New York, Oct. 2, 2012—In a conference room overlooking the East River at the United Nations headquarters in New York City last month, Associate Clinical Professor of Law Alexandra Carter ’03 huddled with two women playing the parts of prime ministers.
Only moments before, the women had pushed back their chairs in satisfaction, celebrating a successful role-play in which they had negotiated an end to a fictional armed conflict over biological warfare research. But after a few minutes, the pair—actual delegates from Egypt and Haiti who were in town for the 67th U.N. General Assembly—worried they had done something wrong by finishing so quickly.
Prof. Alexandra Carter leading workshop,
"Women Negotiating Peace"
“Let me get this straight,” Carter deadpanned, as she looked from one pretend prime minister to another. “You’re saying you’ve come to a mutually beneficial agreement, and you’re asking me if you did anything wrong?”
“I just want to reflect that back to you,” she finished, breaking into a grin as the women began to laugh.
Carter devised the simulation, with the help of research fellow Ashley Simpson ’12, at the request of the United Nations Institute for Training and Research for a first-of-its-kind training for female U.N. delegates. The fictional role-play, in which delegates from 23 countries participated, was designed to address a very real problem: Female diplomats sign less than 3 percent of international peace agreements compared to their
|A Malaysian delegate at Carter's training. |
Working with world leaders is just one of the ways Carter and other faculty members in the Alternative Dispute Resolution program
at Columbia Law School are sharing their expertise, helping not just students but also real-world practitioners learn to be better at conflict resolution.
In this past year alone, Carter created and taught a Native American peacekeeping class with the help of some of the Law School’s Native American students; traveled to Oklahoma to be trained in peacemaking by members of the Chickasaw Nation; and taught a weeklong mediation course in Brazil for prosecutors, public defenders, and judges. Her session at the United Nations earlier this month was her second since 2011.
“My goal is for people to see Columbia Law School as an innovator in the field of mediation,” she said.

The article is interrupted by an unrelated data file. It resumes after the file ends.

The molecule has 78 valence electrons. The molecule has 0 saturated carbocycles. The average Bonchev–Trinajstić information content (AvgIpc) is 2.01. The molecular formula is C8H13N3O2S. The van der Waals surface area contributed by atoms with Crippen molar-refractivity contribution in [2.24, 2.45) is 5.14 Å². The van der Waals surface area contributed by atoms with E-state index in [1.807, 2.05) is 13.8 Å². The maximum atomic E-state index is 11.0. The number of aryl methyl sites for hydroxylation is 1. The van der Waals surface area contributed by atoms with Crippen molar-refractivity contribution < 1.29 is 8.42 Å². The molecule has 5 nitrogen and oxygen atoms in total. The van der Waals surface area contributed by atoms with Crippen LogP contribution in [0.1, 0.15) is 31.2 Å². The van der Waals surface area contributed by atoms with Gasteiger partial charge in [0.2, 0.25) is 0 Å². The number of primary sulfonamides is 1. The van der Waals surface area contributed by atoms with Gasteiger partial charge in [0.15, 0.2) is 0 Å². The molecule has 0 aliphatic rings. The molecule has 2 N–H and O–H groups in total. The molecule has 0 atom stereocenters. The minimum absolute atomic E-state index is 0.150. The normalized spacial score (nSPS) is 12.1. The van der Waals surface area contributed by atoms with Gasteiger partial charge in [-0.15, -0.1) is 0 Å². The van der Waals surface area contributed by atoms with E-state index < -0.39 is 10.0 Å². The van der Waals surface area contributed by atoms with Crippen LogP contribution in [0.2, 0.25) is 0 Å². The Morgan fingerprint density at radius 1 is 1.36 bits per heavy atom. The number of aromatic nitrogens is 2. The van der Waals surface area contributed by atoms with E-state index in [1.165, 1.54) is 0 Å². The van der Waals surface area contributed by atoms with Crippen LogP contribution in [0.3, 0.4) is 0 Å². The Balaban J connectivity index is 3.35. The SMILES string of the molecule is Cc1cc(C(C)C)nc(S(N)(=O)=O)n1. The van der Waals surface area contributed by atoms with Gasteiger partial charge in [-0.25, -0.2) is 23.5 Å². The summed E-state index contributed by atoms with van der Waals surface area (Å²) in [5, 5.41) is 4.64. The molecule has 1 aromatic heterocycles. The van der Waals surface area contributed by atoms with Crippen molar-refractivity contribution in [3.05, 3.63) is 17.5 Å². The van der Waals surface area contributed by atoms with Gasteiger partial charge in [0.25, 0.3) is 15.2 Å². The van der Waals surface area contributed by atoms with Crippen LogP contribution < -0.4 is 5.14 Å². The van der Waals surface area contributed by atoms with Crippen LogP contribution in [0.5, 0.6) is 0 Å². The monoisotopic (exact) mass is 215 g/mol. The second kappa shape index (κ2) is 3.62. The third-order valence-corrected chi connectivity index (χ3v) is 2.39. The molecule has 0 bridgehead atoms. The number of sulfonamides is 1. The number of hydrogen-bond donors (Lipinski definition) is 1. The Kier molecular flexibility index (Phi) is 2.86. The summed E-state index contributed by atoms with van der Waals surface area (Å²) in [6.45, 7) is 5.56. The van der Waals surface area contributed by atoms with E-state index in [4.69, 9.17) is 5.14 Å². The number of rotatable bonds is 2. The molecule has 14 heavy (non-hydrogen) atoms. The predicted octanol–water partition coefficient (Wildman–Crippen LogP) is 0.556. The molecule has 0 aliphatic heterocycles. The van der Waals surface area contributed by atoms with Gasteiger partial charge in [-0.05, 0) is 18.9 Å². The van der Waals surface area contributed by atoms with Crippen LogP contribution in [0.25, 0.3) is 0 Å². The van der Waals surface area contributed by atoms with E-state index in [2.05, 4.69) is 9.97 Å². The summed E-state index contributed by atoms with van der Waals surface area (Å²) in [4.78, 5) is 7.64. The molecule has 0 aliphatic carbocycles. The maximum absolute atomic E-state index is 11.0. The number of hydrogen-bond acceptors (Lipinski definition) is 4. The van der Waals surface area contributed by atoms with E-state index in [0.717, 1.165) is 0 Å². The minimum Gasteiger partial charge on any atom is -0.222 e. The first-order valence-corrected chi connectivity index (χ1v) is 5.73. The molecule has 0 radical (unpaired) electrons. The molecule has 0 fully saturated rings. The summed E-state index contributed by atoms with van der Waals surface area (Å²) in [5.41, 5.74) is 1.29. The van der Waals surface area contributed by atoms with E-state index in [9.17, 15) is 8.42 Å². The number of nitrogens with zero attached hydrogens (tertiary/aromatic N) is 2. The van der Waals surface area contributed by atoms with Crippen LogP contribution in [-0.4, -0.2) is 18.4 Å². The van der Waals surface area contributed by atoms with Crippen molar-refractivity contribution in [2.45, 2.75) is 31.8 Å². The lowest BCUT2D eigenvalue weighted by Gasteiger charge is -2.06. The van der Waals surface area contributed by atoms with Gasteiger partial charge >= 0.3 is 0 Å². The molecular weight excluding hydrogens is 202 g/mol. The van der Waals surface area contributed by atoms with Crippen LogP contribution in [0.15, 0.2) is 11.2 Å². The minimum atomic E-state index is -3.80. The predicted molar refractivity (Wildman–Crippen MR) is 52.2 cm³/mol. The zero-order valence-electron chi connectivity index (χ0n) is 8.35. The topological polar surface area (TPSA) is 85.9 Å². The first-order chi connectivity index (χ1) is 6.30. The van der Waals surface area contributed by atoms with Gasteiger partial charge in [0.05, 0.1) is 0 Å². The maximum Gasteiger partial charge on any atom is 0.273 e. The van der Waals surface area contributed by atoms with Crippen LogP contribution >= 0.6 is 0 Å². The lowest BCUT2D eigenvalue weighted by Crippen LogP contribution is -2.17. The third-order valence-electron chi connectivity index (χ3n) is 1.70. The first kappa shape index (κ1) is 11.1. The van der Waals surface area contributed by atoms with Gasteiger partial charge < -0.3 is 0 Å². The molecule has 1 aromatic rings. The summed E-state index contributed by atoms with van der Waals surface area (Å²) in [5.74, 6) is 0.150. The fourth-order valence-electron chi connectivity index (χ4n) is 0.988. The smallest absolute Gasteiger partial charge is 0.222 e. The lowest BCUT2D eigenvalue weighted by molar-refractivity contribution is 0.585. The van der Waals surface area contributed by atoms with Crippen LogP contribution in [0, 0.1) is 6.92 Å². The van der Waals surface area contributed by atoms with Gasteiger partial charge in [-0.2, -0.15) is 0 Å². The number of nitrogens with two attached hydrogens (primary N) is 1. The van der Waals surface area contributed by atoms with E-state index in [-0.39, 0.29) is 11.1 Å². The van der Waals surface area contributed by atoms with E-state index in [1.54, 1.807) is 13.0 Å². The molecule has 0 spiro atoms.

Carter directs the Mediation Clinic
founded in 1992 by Clinical Professor of Law Carol B. Liebman
. While participating in the clinic, students mediate actual disputes in a wide variety of government and private settings.
Shawn K. Watts ’12, a Cherokee student in Carter’s Fall 2011 Mediation Clinic, helped come up with the idea for the Native American peacekeeping course. Now an associate at Sheppard Mullin Richter & Hampton, he said the clinic provided an invaluable chance to get hands-on experience.
“This is different than being in a class,” he said. “We were taking real cases with real people whose lives were different after we walked out, either because we could help them or because we couldn’t.”
Liebman, who retired from teaching the clinic two years ago and now serves as founding director, said Carter is doing a fabulous job raising the profile of the Law School’s mediation curriculum.
In addition to its mediation offerings, the Law School’s ADR program boasts courses on the basics of negotiation, dealmaking, transnational arbitration, and World Trade Organization dispute settlements. It also hosts myriad conferences, seminars, workshops, and symposiums.
The idea behind the program is to teach people to look beyond litigation and attempt to resolve disputes outside the courtroom.
While a student at Columbia Law School less than 10 years ago, Carter enrolled in the Mediation Clinic on the recommendation of a friend, and she ultimately served as a teaching assistant under Liebman. The experience changed the trajectory of her career, but it took her a while to shift away from pursuing trial work.
Following graduation from the Law School, Carter worked as a litigation associate at Cravath, Swaine & Moore. In one prospective representation, a famous artist came to the firm distraught over a dispute with a longtime collaborator. At the first meeting, the partner in charge rattled off a list of potential claims the artist could bring, but Carter felt the woman wanted something more.
“I could see on her face that we were not giving her what she needed,” Carter recalled. “What she really needed was a process that would allow her to sit down with this person and figure out something that was going to let their project go forward.”
Carter eventually decided that she preferred mediation and negotiation to litigation and changed career paths. Now, she tries to teach her students—at the Law School, the United Nations, Brazil, and elsewhere—that for parties in opposition, the act of sitting down together can be hugely beneficial.
“I really believe that people know best how to solve their own problems,” she said. “My job is to help create a process that allows them to do that.”